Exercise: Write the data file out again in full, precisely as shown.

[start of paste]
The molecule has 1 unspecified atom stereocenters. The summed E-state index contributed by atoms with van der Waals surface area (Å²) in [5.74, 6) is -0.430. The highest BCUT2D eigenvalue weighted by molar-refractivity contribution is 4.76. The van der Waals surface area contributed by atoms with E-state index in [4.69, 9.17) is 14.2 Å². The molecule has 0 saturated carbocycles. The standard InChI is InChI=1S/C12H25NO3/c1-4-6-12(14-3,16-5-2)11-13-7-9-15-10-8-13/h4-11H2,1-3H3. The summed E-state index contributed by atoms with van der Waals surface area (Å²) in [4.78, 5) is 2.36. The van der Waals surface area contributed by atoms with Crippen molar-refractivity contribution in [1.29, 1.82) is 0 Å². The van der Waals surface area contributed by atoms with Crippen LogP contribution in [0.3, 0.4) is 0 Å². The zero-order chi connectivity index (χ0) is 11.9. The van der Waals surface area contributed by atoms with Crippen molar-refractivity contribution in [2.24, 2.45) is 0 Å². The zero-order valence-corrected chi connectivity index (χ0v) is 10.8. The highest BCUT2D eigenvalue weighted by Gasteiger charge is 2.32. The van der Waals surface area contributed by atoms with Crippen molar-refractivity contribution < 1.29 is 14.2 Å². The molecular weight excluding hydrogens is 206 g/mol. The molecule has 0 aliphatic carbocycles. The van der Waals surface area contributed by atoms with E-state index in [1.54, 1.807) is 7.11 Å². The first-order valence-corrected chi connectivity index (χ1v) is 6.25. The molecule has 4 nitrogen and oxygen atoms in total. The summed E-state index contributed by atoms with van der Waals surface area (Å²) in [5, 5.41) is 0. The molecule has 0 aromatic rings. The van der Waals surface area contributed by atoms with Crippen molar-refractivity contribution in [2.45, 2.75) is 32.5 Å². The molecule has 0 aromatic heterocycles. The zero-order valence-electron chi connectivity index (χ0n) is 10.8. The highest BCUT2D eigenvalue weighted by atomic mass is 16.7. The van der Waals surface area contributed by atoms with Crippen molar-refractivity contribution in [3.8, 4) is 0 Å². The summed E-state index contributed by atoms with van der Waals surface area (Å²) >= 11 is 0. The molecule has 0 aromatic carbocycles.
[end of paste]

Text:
The molecule has 1 unspecified atom stereocenters. The summed E-state index contributed by atoms with van der Waals surface area (Å²) in [5.74, 6) is -0.430. The highest BCUT2D eigenvalue weighted by molar-refractivity contribution is 4.76. The van der Waals surface area contributed by atoms with E-state index in [4.69, 9.17) is 14.2 Å². The molecule has 0 saturated carbocycles. The standard InChI is InChI=1S/C12H25NO3/c1-4-6-12(14-3,16-5-2)11-13-7-9-15-10-8-13/h4-11H2,1-3H3. The summed E-state index contributed by atoms with van der Waals surface area (Å²) in [4.78, 5) is 2.36. The van der Waals surface area contributed by atoms with Crippen molar-refractivity contribution in [1.29, 1.82) is 0 Å². The van der Waals surface area contributed by atoms with Crippen LogP contribution in [0.3, 0.4) is 0 Å². The zero-order chi connectivity index (χ0) is 11.9. The van der Waals surface area contributed by atoms with Crippen molar-refractivity contribution in [2.24, 2.45) is 0 Å². The zero-order valence-corrected chi connectivity index (χ0v) is 10.8. The highest BCUT2D eigenvalue weighted by Gasteiger charge is 2.32. The van der Waals surface area contributed by atoms with Crippen molar-refractivity contribution < 1.29 is 14.2 Å². The molecular weight excluding hydrogens is 206 g/mol. The molecule has 0 aliphatic carbocycles. The van der Waals surface area contributed by atoms with E-state index in [1.54, 1.807) is 7.11 Å². The first-order valence-corrected chi connectivity index (χ1v) is 6.25. The molecule has 4 nitrogen and oxygen atoms in total. The summed E-state index contributed by atoms with van der Waals surface area (Å²) in [5, 5.41) is 0. The molecule has 0 aromatic rings. The van der Waals surface area contributed by atoms with Crippen molar-refractivity contribution in [2.45, 2.75) is 32.5 Å². The molecule has 0 aromatic heterocycles. The zero-order valence-electron chi connectivity index (χ0n) is 10.8. The highest BCUT2D eigenvalue weighted by atomic mass is 16.7. The van der Waals surface area contributed by atoms with Crippen molar-refractivity contribution in [3.8, 4) is 0 Å². The summed E-state index contributed by atoms with van der Waals surface area (Å²) >= 11 is 0. The molecule has 0 aromatic carbocycles.